(Comment 7) One comment stated that giving large food manufacturers an additional 18 months to conform seems excessive. The comment noted that, to satisfy the requirement under 5 U.S.C. 553 (the section of the Administrative Procedure Act (APA) pertaining to rulemaking), the notice of proposed rulemaking should include all relevant studies and data used to make the rule. The comment requested additional information regarding the complexity of the burdens being placed on food manufacturers to support an extension of the compliance dates. The comment said that such information is necessary to satisfy the requirement under 5 U.S.C. 553 that the notice of proposed rulemaking include all relevant studies and data used to make the rule. The comment cited American Radio Relay League, Inc. v. Fed. Communications Comm. 524 F.3d 227 (D.C. Cir. 2007).

Another comment expressed concern that the extension of the compliance dates may violate the APA. The comment said that the proposed rule did not ask for comments relating to breath mints and did not refer to what a reformulation of products would look like or why a reformulation is necessary.

(Response) We believe that we have provided an adequate basis for the extension of the compliance dates. Thus, we disagree that the APA requires us to provide information, in addition to what we have already made available in the public docket for notice and comment, to support the extension of the compliance dates. In addition, the case the comment relies on concerns a situation where an agency engaged in rulemaking failed to make information on which it relied publicly available for notice and comment (American Radio Relay League, 524 F.3d at 237 through 239). The information on which we rely in this final rule to extend the compliance dates for the Nutrition Facts Label Final Rule and the Serving Size Final Rule, in contrast, was made publicly available for comment in the public docket for the proposed rule, which is the same docket as this final rule. We are not withholding information from the public docket on which we rely for our decision to extend the compliance dates.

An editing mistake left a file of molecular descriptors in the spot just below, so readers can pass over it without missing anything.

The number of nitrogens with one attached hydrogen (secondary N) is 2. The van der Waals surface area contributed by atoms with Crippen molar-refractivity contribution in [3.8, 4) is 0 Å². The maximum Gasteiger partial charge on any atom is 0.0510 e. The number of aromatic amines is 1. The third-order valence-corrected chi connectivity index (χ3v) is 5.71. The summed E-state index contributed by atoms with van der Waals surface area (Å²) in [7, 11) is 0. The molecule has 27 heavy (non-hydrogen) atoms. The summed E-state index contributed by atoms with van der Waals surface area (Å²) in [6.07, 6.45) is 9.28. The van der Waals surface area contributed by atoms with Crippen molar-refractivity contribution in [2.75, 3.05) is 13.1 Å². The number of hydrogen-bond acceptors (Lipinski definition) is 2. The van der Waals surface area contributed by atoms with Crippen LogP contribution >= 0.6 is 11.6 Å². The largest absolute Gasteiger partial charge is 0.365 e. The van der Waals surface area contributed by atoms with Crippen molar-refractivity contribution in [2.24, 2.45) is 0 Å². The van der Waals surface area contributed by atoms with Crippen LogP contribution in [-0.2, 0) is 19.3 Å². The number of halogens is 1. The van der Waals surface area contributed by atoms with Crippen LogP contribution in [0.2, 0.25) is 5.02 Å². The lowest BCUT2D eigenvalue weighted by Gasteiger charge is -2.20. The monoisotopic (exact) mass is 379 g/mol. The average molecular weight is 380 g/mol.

As discussed in the preamble to the proposed rule to extend the compliance dates for the Nutrition Facts Label and Serving Size Final Rules (82 FR 45753 at 45754), we are taking this action because, after careful consideration, we have determined that additional time would help ensure that all manufacturers covered by the rules have guidance from FDA to address, for example, certain technical questions we received after publication of the final rules. We also are taking this action so that manufacturers may complete all the necessary steps and print updated Nutrition Facts labels for their products before they are expected to be in compliance with the rules. Companies and trade associations have informed us that they have significant concerns about their ability to update all their labels by the original compliance dates due to issues regarding (among other things) the need for upgrades to labeling software, the need to obtain nutrition information from suppliers, the number of products that would need new labels, and a limited time for reformulation of products (82 FR 45753 at 45754). Comments in response to the proposed rules reiterated the basis for the requests for additional time. Based on the information in the public docket, we have a sufficient basis on which to extend the compliance dates for the final rules.